I have been left with a deep appreciation of just how fragile mental health is, how terrible it can be for people who live with it daily, and what it feels like to be completely helpless. Those are feelings I was not familiar with, and having gone through a panic attack, I have been humbled by it significantly. Anxiety and panic disorders are a chronic problem in our society, a problem that is masked by drugs, alcohol and other vices that do little to alleviate the cause. I have realized that I am not a machine, that I am susceptible to stress and environmental factors like anyone else. While I am still good in a crisis, too many crises are not good for me and I am learning (slowly) to not overthink the challenges I face, particularly when it comes to running a media company.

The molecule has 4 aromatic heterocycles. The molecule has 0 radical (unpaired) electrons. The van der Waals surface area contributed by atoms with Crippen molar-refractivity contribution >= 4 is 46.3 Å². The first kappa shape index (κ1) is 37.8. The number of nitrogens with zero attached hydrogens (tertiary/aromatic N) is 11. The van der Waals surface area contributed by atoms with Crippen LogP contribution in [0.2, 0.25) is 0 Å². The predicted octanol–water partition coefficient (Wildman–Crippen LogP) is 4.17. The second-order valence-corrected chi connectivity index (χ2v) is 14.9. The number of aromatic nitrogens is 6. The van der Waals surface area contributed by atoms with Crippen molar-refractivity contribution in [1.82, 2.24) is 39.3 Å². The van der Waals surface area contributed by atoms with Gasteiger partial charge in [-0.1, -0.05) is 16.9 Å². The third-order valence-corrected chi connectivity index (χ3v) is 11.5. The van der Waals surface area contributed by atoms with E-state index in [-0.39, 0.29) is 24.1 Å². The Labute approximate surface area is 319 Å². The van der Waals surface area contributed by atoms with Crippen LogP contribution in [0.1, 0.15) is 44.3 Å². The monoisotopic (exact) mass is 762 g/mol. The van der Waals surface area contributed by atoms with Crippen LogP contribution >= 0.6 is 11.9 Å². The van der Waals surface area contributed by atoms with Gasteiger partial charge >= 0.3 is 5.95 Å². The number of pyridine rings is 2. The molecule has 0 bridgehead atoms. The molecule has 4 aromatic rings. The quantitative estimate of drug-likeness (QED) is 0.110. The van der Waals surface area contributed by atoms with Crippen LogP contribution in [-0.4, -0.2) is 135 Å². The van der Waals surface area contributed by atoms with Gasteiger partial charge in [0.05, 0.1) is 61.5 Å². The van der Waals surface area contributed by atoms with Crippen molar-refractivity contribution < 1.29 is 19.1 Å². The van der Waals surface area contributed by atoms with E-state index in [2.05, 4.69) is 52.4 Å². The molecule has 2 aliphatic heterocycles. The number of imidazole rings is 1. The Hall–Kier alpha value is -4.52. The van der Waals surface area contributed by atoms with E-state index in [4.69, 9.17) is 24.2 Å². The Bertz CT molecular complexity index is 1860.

I feel pretty good right now, but I know that anxiety can come back if I don’t pay proper attention to myself. It has taken discipline and a lot of hard work to come back from the attack I had over Christmas, but the a series of small decisions added together have made all the difference in the world. If you suffer from anxiety or have had panic attacks too, I genuinely feel for you. But it can be prevented, so don’t lose hope and start making those small changes now.